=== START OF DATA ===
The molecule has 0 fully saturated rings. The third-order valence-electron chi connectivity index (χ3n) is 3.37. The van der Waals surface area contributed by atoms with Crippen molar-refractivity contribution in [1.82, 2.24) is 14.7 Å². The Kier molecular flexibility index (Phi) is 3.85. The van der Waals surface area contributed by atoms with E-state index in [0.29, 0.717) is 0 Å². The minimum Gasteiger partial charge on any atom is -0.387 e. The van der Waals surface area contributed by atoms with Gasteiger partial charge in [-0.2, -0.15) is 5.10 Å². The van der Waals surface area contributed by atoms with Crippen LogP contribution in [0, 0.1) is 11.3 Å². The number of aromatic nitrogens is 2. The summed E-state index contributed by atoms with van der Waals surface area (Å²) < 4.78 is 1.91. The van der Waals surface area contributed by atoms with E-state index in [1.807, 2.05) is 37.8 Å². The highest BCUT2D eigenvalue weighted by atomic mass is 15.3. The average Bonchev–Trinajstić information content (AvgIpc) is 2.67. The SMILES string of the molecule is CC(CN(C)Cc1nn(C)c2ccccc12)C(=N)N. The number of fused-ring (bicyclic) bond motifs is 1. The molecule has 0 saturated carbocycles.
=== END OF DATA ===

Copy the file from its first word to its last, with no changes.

The molecule has 0 fully saturated rings. The third-order valence-electron chi connectivity index (χ3n) is 3.37. The van der Waals surface area contributed by atoms with Crippen molar-refractivity contribution in [1.82, 2.24) is 14.7 Å². The Kier molecular flexibility index (Phi) is 3.85. The van der Waals surface area contributed by atoms with E-state index in [0.29, 0.717) is 0 Å². The minimum Gasteiger partial charge on any atom is -0.387 e. The van der Waals surface area contributed by atoms with Gasteiger partial charge in [-0.2, -0.15) is 5.10 Å². The van der Waals surface area contributed by atoms with Crippen LogP contribution in [0, 0.1) is 11.3 Å². The number of aromatic nitrogens is 2. The summed E-state index contributed by atoms with van der Waals surface area (Å²) < 4.78 is 1.91. The van der Waals surface area contributed by atoms with E-state index in [1.807, 2.05) is 37.8 Å². The highest BCUT2D eigenvalue weighted by atomic mass is 15.3. The average Bonchev–Trinajstić information content (AvgIpc) is 2.67. The SMILES string of the molecule is CC(CN(C)Cc1nn(C)c2ccccc12)C(=N)N. The number of fused-ring (bicyclic) bond motifs is 1. The molecule has 0 saturated carbocycles.